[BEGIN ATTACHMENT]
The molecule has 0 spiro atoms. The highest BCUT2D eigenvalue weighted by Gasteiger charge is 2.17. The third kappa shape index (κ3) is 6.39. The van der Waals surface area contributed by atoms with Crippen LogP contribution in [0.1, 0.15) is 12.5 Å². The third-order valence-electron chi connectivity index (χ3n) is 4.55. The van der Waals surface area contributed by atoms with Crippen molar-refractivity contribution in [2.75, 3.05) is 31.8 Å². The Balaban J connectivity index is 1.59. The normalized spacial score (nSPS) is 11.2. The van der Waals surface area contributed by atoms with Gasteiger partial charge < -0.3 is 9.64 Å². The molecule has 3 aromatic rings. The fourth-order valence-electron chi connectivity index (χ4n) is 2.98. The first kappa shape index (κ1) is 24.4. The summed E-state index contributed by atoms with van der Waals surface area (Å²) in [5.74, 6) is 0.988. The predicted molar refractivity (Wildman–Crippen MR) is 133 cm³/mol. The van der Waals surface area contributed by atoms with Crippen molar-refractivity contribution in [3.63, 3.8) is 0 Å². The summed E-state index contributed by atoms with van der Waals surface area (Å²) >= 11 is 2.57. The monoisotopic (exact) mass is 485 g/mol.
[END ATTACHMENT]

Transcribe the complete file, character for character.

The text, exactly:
The molecule has 0 spiro atoms. The highest BCUT2D eigenvalue weighted by Gasteiger charge is 2.17. The third kappa shape index (κ3) is 6.39. The van der Waals surface area contributed by atoms with Crippen LogP contribution in [0.1, 0.15) is 12.5 Å². The third-order valence-electron chi connectivity index (χ3n) is 4.55. The van der Waals surface area contributed by atoms with Crippen molar-refractivity contribution in [2.75, 3.05) is 31.8 Å². The Balaban J connectivity index is 1.59. The normalized spacial score (nSPS) is 11.2. The van der Waals surface area contributed by atoms with Gasteiger partial charge < -0.3 is 9.64 Å². The molecule has 3 aromatic rings. The fourth-order valence-electron chi connectivity index (χ4n) is 2.98. The first kappa shape index (κ1) is 24.4. The summed E-state index contributed by atoms with van der Waals surface area (Å²) in [5.74, 6) is 0.988. The predicted molar refractivity (Wildman–Crippen MR) is 133 cm³/mol. The van der Waals surface area contributed by atoms with Crippen molar-refractivity contribution in [3.63, 3.8) is 0 Å². The summed E-state index contributed by atoms with van der Waals surface area (Å²) >= 11 is 2.57. The monoisotopic (exact) mass is 485 g/mol.